Maschi, T., Miller, J., Rowe, W., and Morgen, K. (2013). An Evaluation of a Cultural Arts Program for Youth in a Juvenile Justice Program: Technical Report. National Endowment for the Arts working paper.
Author Affiliations: Fordham University (Maschi); Community Research Center, Inc. (Miller); University of South Florida (Rowe); Centenary College (Morgen) Artforms: Media arts, music, performing arts, visual arts
Program: Prodigy Cultural Arts Program, University of South Florida
Program Description: The Prodigy Cultural Arts Program is a diversion program for youth aged 7-17 who have been adjudicated in the juvenile justice system, offering classes in the visual, performing, musical and media arts as an alternative to court. Classes are taught by master artists. The program runs for eight weeks, with youth attending three hours per week. Goals are to build pro-social skills and reduce recidivism. Prodigy also has a prevention program geared to non-offending at-risk youth in the community.
Program (Study) Location: 7 counties, West Central Florida Study Published: December 2013
Participant Type: Adjudicated and at-risk youth aged 7-17 Sample Size: 85 (53 in the intervention group)
Data Type: Mixed Method: Structured interviews, classroom monitoring tool, comparison group composed of students who had been suspended twice; pre- and post-test with standardized measures assessing social skills, mental health, risk behavior, self-regulation skills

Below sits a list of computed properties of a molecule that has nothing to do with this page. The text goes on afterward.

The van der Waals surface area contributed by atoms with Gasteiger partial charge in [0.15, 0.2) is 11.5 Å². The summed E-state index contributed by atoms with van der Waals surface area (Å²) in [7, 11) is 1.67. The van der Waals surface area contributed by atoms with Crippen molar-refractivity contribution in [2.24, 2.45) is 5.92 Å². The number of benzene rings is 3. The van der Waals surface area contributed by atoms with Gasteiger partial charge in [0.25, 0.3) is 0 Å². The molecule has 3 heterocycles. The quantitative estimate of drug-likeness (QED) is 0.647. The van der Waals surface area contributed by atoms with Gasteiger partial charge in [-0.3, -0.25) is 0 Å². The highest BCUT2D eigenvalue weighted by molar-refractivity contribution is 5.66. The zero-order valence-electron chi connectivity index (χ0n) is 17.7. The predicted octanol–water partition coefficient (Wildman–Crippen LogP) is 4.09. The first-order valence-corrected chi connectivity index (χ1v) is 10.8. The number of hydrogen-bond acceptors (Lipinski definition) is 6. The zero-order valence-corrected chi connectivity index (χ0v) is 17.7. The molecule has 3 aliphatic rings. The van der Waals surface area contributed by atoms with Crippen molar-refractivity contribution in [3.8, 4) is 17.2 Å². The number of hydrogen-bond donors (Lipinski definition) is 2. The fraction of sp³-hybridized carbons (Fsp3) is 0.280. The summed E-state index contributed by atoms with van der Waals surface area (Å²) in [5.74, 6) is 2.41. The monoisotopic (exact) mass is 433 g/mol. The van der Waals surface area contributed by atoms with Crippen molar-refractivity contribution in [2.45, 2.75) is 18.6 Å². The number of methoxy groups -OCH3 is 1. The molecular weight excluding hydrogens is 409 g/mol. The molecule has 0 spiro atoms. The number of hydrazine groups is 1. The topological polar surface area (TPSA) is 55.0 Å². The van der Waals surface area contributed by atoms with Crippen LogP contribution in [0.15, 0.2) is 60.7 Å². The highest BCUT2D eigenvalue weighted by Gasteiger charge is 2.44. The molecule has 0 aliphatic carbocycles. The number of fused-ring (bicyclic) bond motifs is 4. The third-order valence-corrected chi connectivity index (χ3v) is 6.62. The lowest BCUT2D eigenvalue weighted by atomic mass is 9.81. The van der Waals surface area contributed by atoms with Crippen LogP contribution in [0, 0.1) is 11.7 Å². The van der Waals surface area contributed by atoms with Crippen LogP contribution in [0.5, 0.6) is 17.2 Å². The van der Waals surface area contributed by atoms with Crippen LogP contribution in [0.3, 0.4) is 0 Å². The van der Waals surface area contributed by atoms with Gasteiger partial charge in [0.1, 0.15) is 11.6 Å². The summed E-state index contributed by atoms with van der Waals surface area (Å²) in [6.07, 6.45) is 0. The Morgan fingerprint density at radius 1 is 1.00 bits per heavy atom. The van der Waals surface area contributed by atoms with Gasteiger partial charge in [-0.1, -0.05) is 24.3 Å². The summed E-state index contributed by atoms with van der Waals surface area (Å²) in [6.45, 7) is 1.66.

- Changes in mental health and social skills among youth who had participated in the program versus those who had not
- Whether individual characteristics such as age, gender, race and ethnicity are related to any changes in mental health symptoms and social skills
- What mental health variables and social skills are more and less likely to be positively influenced by the art programming
Summary of Impact: Trends towards improvement (especially in females) but no significant differences in pre- and post-test between groups in social skills or mental health improvement. The authors conclude that “a short term art program impact on social skills and mental health is modest at best” (p. 31). They speculate findings may have been the result of sample size and/or selection bias.
KEYWORDS: identity, juvenile, media arts, mental health, music, performing arts, Prodigy Cultural Arts Program, risk behavior, self-regulation, social skills, visual arts, youth